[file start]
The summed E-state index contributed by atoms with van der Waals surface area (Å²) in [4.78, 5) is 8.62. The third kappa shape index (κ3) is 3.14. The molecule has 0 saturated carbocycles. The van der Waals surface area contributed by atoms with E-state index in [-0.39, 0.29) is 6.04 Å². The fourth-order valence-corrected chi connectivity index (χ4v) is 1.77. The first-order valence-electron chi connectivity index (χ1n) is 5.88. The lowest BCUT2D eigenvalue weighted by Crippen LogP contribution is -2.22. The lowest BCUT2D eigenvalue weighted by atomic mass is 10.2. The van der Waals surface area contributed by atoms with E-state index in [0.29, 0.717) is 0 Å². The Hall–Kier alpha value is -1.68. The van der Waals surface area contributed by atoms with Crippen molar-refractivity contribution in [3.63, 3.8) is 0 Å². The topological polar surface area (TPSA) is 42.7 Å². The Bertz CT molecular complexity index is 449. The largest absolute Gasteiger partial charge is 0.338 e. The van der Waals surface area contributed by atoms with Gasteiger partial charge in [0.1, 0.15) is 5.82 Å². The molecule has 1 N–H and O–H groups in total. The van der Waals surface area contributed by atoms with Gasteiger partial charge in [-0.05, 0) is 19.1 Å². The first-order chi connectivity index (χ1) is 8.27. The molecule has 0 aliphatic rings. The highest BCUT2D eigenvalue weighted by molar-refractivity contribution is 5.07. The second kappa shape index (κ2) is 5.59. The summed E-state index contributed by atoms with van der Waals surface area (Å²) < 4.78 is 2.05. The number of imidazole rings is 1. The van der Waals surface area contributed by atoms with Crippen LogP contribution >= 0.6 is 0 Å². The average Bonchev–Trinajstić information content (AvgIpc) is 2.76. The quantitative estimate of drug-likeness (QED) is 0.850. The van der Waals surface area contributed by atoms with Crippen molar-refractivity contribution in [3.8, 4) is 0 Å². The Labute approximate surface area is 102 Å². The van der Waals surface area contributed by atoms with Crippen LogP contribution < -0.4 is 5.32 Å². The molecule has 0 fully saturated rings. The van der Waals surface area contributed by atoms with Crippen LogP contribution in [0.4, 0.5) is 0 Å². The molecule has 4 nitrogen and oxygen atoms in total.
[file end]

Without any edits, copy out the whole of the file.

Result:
The summed E-state index contributed by atoms with van der Waals surface area (Å²) in [4.78, 5) is 8.62. The third kappa shape index (κ3) is 3.14. The molecule has 0 saturated carbocycles. The van der Waals surface area contributed by atoms with E-state index in [-0.39, 0.29) is 6.04 Å². The fourth-order valence-corrected chi connectivity index (χ4v) is 1.77. The first-order valence-electron chi connectivity index (χ1n) is 5.88. The lowest BCUT2D eigenvalue weighted by Crippen LogP contribution is -2.22. The lowest BCUT2D eigenvalue weighted by atomic mass is 10.2. The van der Waals surface area contributed by atoms with E-state index in [0.29, 0.717) is 0 Å². The Hall–Kier alpha value is -1.68. The van der Waals surface area contributed by atoms with Crippen molar-refractivity contribution in [3.63, 3.8) is 0 Å². The topological polar surface area (TPSA) is 42.7 Å². The Bertz CT molecular complexity index is 449. The largest absolute Gasteiger partial charge is 0.338 e. The van der Waals surface area contributed by atoms with Gasteiger partial charge in [0.1, 0.15) is 5.82 Å². The molecule has 1 N–H and O–H groups in total. The van der Waals surface area contributed by atoms with Gasteiger partial charge in [-0.05, 0) is 19.1 Å². The first-order chi connectivity index (χ1) is 8.27. The molecule has 0 aliphatic rings. The highest BCUT2D eigenvalue weighted by molar-refractivity contribution is 5.07. The second kappa shape index (κ2) is 5.59. The summed E-state index contributed by atoms with van der Waals surface area (Å²) < 4.78 is 2.05. The number of imidazole rings is 1. The van der Waals surface area contributed by atoms with Crippen LogP contribution >= 0.6 is 0 Å². The average Bonchev–Trinajstić information content (AvgIpc) is 2.76. The quantitative estimate of drug-likeness (QED) is 0.850. The van der Waals surface area contributed by atoms with Crippen molar-refractivity contribution in [3.8, 4) is 0 Å². The Labute approximate surface area is 102 Å². The van der Waals surface area contributed by atoms with Crippen LogP contribution < -0.4 is 5.32 Å². The molecule has 0 fully saturated rings. The van der Waals surface area contributed by atoms with Crippen LogP contribution in [0.4, 0.5) is 0 Å². The molecule has 4 nitrogen and oxygen atoms in total.